The World Health Organization (WHO) suggests self-isolation.
How is this possible where slums and informal settlements are part of the physical infrastructures of many African cities?
The choice to work from home is more practical for those who work in offices, however many make their livelihoods from selling goods at informal markets so how is that possible “on-line”?
The net effect of the pandemic will be to further entrench the divides that already exist in Africa. In South Africa, the working class needs public transportation to take them to their meager-paying jobs while the affluent classes stockpile supplies leaving little if nothing for the working class. Rwanda and Kenya declared decisive measures after just one case of COVID was reported. In contrast, South Africa only declared a disaster from the pandemic after more than 60 cases appeared last week.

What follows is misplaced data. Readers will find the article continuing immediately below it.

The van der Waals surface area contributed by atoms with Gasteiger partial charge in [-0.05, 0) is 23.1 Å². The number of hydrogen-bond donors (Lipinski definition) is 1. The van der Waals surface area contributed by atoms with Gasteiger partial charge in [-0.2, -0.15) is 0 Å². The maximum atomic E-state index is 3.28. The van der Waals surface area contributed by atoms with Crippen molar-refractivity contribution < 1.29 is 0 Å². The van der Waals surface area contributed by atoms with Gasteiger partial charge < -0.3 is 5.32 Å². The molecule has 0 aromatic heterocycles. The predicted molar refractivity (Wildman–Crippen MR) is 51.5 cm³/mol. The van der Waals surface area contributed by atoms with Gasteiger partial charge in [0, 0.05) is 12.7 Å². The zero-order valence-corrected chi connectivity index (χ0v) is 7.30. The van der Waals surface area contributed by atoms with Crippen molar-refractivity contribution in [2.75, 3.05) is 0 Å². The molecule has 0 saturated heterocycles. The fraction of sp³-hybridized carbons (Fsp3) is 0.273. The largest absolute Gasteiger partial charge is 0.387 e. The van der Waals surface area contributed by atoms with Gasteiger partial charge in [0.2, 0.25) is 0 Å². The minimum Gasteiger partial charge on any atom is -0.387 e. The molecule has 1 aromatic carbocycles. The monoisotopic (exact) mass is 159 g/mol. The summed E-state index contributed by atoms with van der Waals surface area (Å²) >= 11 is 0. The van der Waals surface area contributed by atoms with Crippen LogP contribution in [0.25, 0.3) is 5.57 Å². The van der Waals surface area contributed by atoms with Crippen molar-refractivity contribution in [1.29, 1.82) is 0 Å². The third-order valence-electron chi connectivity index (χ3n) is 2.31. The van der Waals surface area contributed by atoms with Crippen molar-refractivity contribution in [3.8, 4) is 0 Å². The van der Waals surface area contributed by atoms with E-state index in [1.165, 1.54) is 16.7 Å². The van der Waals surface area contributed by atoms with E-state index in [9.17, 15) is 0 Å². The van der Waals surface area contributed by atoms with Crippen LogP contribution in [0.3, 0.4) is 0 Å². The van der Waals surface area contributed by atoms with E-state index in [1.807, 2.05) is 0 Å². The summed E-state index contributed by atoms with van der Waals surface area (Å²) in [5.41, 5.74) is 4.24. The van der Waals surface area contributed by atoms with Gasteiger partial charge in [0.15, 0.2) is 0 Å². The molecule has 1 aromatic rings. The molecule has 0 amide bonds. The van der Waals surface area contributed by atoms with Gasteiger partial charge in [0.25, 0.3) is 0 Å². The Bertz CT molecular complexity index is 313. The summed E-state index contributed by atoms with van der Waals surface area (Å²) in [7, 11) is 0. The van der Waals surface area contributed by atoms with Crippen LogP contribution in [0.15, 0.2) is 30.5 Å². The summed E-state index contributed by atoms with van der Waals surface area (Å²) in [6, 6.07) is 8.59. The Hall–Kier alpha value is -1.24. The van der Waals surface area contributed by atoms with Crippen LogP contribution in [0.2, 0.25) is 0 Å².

Even in the well-to-do parts of many African cities, getting access to water is a challenge and yet the WHO recommends that residents not only self-isolate but also regularly wash their hands. With the coronavirus on its doorstep, suddenly the importance of access to water is of concern. The WHO and African governments are giving advice knowing all too well this has been a challenge that communities have already been facing.
To assist with keeping South Africa from having an influx of cases, they said it will build a wall along its border with Zimbabwe. As we have seen from the outbreak of Ebola and Cholera, diseases can be spread across imaginary borders. On one hand, the WHO recommends travel restrictions to help with social distancing measures, on the other hand, they question the practicality of building a wall.
Tackling COVID will need more imagination and alternative solutions from the WHO, the various governments and us all.
with information found at https://www.aljazeera.com/opinions/2020/3/22/in-africa-social-distancing-is-a-privilege-few-can-afford